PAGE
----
Please introduce yourself.
My name is Gabrielle Corradino and I am originally from Connecticut. I have always known that I wanted to study marine science, so I went to a school right on the water in Rhode Island for an undergraduate in biology and minor in psychology. During my undergrad I started research projects right away with my advisor Dr. Jameson Chace. For my PhD I moved down to North Carolina and studied with Dr. Astrid Schentzer at North Carolina State University.
Please describe your research journey.
I have been pursuing marine science since high school with my first research internship in Bermuda. I followed my passion into my undergrad and worked closely with my biology professors, who have turned into life-long mentors. I reach out to them a few times a year and to discuss research and all things career related. Something I learned during my senior year as an undergrad was the importance of building my network and mindfully work to maintain it.
Fast forward to 2015 and I joined Dr. Schentzer’s Lab. I saw that Dr. Schnetzer had posted a new PhD position in her lab that was attached to an NSF grant on plankton and carbon cycling. I emailed her straight away, and after a phone call, I applied and went down to Raleigh to meet her lab. Now post-PhD, I can say that working with Dr. Schentzer has really changed my life for the better and made me a stronger scientist. We continue to meet weekly on research papers and grant proposal ideas.
In addition to my mentors through academia, I have also met phenomenal researchers and photographers through seasonal field positions, grants, conferences and my work with National Geographic. Having advisors and mentors outside of your direct field can offer a perspective change. Sean Graesser and Dr. Asha de Vos are profound scientists and extremely dedicated in their respective fields. I often turn to both for advice and I value their mentorship and friendship tremendously.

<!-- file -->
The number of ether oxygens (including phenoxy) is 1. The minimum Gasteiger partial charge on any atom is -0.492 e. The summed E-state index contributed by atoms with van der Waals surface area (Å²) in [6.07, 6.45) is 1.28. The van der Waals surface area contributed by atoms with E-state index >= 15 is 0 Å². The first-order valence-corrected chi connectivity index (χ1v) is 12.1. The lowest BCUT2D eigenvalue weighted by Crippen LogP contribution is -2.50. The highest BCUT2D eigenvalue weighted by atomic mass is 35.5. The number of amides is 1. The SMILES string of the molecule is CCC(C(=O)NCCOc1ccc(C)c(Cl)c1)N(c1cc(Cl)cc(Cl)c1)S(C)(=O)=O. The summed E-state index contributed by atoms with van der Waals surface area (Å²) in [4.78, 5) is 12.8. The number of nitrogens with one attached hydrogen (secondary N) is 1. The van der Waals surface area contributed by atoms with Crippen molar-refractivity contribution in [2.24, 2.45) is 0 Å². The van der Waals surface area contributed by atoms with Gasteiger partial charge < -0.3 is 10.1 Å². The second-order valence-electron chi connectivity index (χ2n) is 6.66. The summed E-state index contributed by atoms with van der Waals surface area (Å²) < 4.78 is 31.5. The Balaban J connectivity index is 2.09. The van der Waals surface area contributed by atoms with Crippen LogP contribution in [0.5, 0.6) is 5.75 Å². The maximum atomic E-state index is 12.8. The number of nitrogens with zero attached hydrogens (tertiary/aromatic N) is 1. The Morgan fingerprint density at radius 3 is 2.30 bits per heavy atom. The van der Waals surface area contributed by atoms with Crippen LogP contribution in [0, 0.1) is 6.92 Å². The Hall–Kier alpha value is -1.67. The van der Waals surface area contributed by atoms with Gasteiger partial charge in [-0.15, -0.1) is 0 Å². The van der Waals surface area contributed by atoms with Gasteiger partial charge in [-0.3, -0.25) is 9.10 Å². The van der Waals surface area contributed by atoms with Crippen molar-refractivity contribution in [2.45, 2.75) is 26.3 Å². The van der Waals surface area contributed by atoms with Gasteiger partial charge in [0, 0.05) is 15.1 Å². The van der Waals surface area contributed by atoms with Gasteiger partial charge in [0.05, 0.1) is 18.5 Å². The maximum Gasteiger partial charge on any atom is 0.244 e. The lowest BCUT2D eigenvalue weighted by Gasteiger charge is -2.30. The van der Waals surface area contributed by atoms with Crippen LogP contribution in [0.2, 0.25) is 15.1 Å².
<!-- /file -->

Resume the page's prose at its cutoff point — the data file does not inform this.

I now continue my work in plankton ecology, specifically on heterotrophic nanoflagellates (a type of zooplankton). I truly love to work under the microscope and am always looking for new ways to tie my research into both citizen science and science communication efforts on a local and national scale.
I look forward to continuing to mentor students in all things STEM and to help them build their own networks. Hopefully I will inspire a few students to pursue marine biology and plankton research along the way!
What brought you to Barnard? What excites you most about mentorship in the classroom and the lab?
I cannot express how truly excited I am to be at Barnard. Barnard is this rare college that really focuses its time and resources on both undergraduate education and research experience. It is incredible to work with such dedicated and creative student body. I look forward to continuing to mentor students in all things STEM and to help them build their own networks. Hopefully I will inspire a few students to pursue marine biology and plankton research along the way!
When not in the lab/classroom, what do you most like to do? Any favorite NYC must-go-to places?
Plankton sampling at Chelsea Pier (you’ll see me with my net trying not to get in trouble while I collect water). While I am at the pier I usually swing by Los Tacos No. 1 at Chelsea Market or attend some yoga classes nearby. I really enjoy cooking fresh pasta or bread each week while listening to The Moth podcast (NPR) or Josh Ritter.
Also, since the pandemic, I have turned my apartment into a greenhouse and have over 13 fruit and nut trees. Ideally, some of them will be replanted in an actual garden over the next year or two.
To learn more about Professor Corradino or to contact her, check out the resources below:
- New publication just came out this past spring
- I am in a few podcasts and Youtube pieces—this is my NatGeo Explorer Classroom and In the Field
- I really have to update it, but this is my NatGeo page. I am a current NG Explorer and work with them on all things plankton, ocean conservation and science communication
- Lastly this is my scicomm page of microscopic plankton images/research
- Students can reach out to me at firstname.lastname@example.org